27 Terms

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Binary

Base 2 positional numbering system. Uses the digits 0 and 1.
Found in lecture Chapter 2 - Bits 1 and zyBook Section 2.2

Bit

Binary Digit
Found in lecture Chapter 2 - Bits 1 and zyBook Section 2.1

Byte

Group of 8 bits
Found in lecture Chapter 2 - Bits 1 and zyBook Section 2.1

Overflow

Occurs when computer tries to represent a number that exceeds the maximum value
Found in lecture Chapter 2 - Bits 1 and zyBook Section 2.2

Binary Numbers

Used to store data internally for numerical values, letters, graphics, etc.
Found in lecture Chapter 2 - Bits 1 and zyBook Section 2.2

Two's Complement

Leftmost bit represents negative of its positional value
- To find 2's complement, flip the bits and add 1.
Found in lecture Chapter 2 - Bits 2 and zyBook Section 2.3

Decimal

Base 10 positional numbering system (because humans have 10 fingers)
Found in lecture Chapter 2 - Bits 1 and zyBook Section 2.2

Hexadecimal

Base 16 positional numbering system (4 bits = 1 hex digit)
9 9
10 A
11 B
12 C
13 D
14 E
15 F
Found in lecture Chapter 2 - Bits 1 and zyBook Section 2.4

Code Mapping

Assign each letter or symbol a unique number. Used to represent text in binary. Example: ASCII
Found in lecture Chapter 2 - Bits 4

ASCII

American standard code mapping for information interchange (widely used 8 bit code mapping)
Found in lecture Chapter 2 - Bits 4 and zyBook Section 2.1

Unicode

16 and 32 bit code mapping to represent text (used for characters outside of English)
Found in lecture Chapter 2 - Bits 4 and zyBook Section 2.2

Digitizing

Converts an analog signal (like sound) to a digital number
Found in lecture Chapter 2 - Bits 4 and zyBook Section 2.12

Sampling

At fixed time intervals, the signal amplitude is measured and stored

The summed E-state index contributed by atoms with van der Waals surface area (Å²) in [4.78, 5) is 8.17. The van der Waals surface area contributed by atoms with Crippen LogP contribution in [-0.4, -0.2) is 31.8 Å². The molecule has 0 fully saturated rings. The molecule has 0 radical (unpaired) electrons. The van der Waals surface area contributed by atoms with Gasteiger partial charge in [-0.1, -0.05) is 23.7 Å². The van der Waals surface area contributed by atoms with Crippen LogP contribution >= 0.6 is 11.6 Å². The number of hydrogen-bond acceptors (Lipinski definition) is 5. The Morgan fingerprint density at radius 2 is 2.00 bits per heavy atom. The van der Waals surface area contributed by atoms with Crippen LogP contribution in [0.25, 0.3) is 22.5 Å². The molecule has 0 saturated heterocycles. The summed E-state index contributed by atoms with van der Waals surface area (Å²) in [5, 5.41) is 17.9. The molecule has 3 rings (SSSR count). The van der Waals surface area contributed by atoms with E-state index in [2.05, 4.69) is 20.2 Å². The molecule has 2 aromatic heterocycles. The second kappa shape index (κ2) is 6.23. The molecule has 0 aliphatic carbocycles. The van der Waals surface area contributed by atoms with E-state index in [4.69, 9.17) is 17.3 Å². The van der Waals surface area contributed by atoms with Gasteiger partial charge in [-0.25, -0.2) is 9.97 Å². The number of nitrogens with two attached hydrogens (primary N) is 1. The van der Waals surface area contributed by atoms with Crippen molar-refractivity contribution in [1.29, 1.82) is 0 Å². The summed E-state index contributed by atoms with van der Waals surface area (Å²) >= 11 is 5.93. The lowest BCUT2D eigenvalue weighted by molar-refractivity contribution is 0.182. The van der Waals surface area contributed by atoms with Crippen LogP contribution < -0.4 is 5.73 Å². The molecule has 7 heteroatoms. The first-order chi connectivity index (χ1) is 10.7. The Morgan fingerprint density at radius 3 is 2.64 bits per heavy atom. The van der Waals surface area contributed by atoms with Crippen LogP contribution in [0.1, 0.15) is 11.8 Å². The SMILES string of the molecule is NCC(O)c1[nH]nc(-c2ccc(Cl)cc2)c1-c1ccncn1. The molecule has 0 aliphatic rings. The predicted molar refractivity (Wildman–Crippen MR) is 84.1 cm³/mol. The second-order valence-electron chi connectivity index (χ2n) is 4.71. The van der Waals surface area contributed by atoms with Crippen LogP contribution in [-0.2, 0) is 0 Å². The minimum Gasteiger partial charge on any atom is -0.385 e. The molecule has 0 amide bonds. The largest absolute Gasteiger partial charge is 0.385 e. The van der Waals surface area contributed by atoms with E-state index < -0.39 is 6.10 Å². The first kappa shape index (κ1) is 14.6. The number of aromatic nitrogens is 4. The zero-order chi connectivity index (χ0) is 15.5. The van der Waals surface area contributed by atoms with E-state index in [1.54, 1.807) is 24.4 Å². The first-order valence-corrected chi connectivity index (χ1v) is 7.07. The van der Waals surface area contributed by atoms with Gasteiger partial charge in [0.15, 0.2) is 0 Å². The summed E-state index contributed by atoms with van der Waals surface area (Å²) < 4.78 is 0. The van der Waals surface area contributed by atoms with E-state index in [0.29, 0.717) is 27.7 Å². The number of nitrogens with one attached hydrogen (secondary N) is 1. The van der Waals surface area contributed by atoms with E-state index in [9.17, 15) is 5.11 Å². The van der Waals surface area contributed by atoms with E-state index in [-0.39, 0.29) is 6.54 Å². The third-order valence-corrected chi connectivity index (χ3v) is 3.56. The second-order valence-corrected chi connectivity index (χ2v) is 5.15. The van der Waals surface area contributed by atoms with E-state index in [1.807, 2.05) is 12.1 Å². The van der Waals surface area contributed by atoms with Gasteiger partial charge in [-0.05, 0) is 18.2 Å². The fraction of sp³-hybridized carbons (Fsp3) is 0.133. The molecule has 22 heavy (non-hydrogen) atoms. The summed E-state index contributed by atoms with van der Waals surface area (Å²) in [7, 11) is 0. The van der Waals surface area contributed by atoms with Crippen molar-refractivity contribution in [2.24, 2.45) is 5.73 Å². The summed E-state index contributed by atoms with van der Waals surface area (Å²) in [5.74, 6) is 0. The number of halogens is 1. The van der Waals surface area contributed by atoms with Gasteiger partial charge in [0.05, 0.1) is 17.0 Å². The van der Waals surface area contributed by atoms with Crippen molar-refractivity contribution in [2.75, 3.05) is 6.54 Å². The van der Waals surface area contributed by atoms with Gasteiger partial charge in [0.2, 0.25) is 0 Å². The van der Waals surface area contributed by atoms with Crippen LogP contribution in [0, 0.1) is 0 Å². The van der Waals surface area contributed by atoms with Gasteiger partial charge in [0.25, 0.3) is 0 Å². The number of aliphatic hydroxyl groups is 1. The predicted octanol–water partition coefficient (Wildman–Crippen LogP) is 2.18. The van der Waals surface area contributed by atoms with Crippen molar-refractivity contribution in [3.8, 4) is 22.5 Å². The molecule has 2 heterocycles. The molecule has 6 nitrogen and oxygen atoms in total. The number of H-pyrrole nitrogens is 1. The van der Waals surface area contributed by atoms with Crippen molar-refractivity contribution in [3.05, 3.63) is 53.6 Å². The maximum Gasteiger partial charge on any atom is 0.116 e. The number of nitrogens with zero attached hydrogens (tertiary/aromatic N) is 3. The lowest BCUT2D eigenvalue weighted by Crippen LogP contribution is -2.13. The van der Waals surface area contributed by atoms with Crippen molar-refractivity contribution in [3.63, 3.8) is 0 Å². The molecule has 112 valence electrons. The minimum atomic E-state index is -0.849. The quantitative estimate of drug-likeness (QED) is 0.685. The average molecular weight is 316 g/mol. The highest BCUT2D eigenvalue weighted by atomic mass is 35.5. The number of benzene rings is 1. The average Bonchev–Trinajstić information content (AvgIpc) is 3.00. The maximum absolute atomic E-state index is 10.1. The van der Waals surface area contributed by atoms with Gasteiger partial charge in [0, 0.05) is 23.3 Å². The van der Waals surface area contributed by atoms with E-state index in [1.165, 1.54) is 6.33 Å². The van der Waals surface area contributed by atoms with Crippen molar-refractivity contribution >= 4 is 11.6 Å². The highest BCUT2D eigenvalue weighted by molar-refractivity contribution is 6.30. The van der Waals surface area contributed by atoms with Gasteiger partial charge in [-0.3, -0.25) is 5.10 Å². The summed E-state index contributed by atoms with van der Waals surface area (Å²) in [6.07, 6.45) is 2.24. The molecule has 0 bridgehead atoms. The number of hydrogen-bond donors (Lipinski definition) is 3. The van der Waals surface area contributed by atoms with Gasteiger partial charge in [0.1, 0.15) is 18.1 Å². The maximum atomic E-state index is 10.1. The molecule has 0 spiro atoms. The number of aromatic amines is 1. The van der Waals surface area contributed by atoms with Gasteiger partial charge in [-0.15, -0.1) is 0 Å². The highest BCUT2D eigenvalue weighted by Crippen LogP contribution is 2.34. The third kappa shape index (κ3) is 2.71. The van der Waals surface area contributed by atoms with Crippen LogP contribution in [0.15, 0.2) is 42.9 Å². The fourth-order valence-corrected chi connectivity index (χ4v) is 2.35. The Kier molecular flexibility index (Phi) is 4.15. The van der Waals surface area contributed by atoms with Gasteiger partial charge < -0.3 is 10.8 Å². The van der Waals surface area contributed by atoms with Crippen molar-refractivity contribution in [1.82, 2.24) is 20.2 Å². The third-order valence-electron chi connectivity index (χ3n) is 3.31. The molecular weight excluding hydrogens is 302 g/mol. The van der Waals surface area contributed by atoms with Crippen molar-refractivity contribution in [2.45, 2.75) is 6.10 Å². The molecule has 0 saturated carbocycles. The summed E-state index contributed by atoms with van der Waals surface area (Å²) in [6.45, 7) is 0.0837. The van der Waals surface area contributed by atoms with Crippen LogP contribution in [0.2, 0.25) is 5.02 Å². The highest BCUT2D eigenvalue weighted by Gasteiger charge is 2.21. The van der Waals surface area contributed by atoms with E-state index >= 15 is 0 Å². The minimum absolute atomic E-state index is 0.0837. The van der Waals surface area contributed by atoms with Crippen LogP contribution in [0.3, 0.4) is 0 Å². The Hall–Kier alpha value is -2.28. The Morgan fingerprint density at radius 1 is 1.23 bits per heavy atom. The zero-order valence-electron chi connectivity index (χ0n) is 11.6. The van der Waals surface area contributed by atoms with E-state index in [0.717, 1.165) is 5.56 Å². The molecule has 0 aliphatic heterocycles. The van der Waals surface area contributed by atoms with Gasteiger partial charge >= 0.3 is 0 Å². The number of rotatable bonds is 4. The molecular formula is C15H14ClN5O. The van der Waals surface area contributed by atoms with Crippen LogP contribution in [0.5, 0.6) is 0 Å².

Found in lecture Chapter 2 - Bits 4 and zyBook Section 2.12

Sampling rate

Number of times per second that we measure signal amplitude. For example a sample rate or sampling rate of 44.1 kHz means 44, 100 samples are collected in 1 second.
Found in lecture Chapter 2 - Bits 4 and zyBook Section 2.12

bit depth

Number of bits used to store each sample. Recall that 16 bit video games can represent more colors than retro-8-bit games because 16 bits can contain 256 times more numerical values then 8 bits.
Found in lecture Chapter 2 - Bits 4 and zyBook Section 2.12

Pixel

picture element
Found in lecture Chapter 2 - Bits 4 and zyBook Section 2.11

RGB

The most common format for storing color images. Each pixel has (Red, Green, Blue)
Found in lecture Chapter 2 - Bits 4 and zyBook Section 2.11

Frame rate

Number of frames (images) shown per second of video.
Found in lecture Chapter 2 - Bits 4 and zyBook Section 2.11

Pixel bit depth

Number of bits used to store each RGB color (usually at least 8)
Found in lecture Chapter 2 - Bits 4 and zyBook Section 2.11

Radix / base

number of unique digits, including the digit zero, used to represent numbers in a positional numeral system.
Binary - 2, Octal - 8, Decimal - 10, Hexadecimal - 16, etc.
Found in lecture Chapter 2 - Bits 1 and zyBook Section 2.5/2.6

Underflow

Occurs when computer tries to represent a number that is less than the minimum value that the device is capable of storing.
Found in lecture Chapter 2 - Bits 4

floating-point number

A floating-point number is a real number, like 98.6, 0.0001, or -666.667. The term "floating-point" refers to the decimal point being able to appear anywhere ("float") in the number.
Found in lecture Chapter 2 - Bits 3 and zyBook Section 2.6

normalized scientific notation

floating-point numbers are commonly written using normalized scientific notation, such as 9.86 Ã— 10^1, 1.0 Ã— 10^-4, or -6.66667 Ã— 10^2, where the number is written as a digit (+/- 1 to 9), decimal point, fractional part, times 10 to a power. The term "normalized" is in contrast to non-normalized where more than one digit, or a 0, may precede the decimal point, such as -66.6667 Ã— 10^-0.1 or 0.1 Ã— 10^-3.
Found in lecture Chapter 2 - Bits 3 and zyBook Section 2.6

significand / mantissa

the part before Ã— in normalized scientific notation
Found in lecture Chapter 2 - Bits 3 and zyBook Section 2.6

binary point

for binary floating-point numbers, the "dot" is called a binary point (versus decimal point for decimal numbers) The general term is radix point.
Found in lecture Chapter 2 - Bits 3 and zyBook Section 2.6

analog

a signal that changes continuously over time
Found in lecture Chapter 2 - Bits 4 and zyBook Section 2.12

digital

a series of binary numbers
Found in lecture Chapter 2 - Bits 4 and zyBook Section 2.12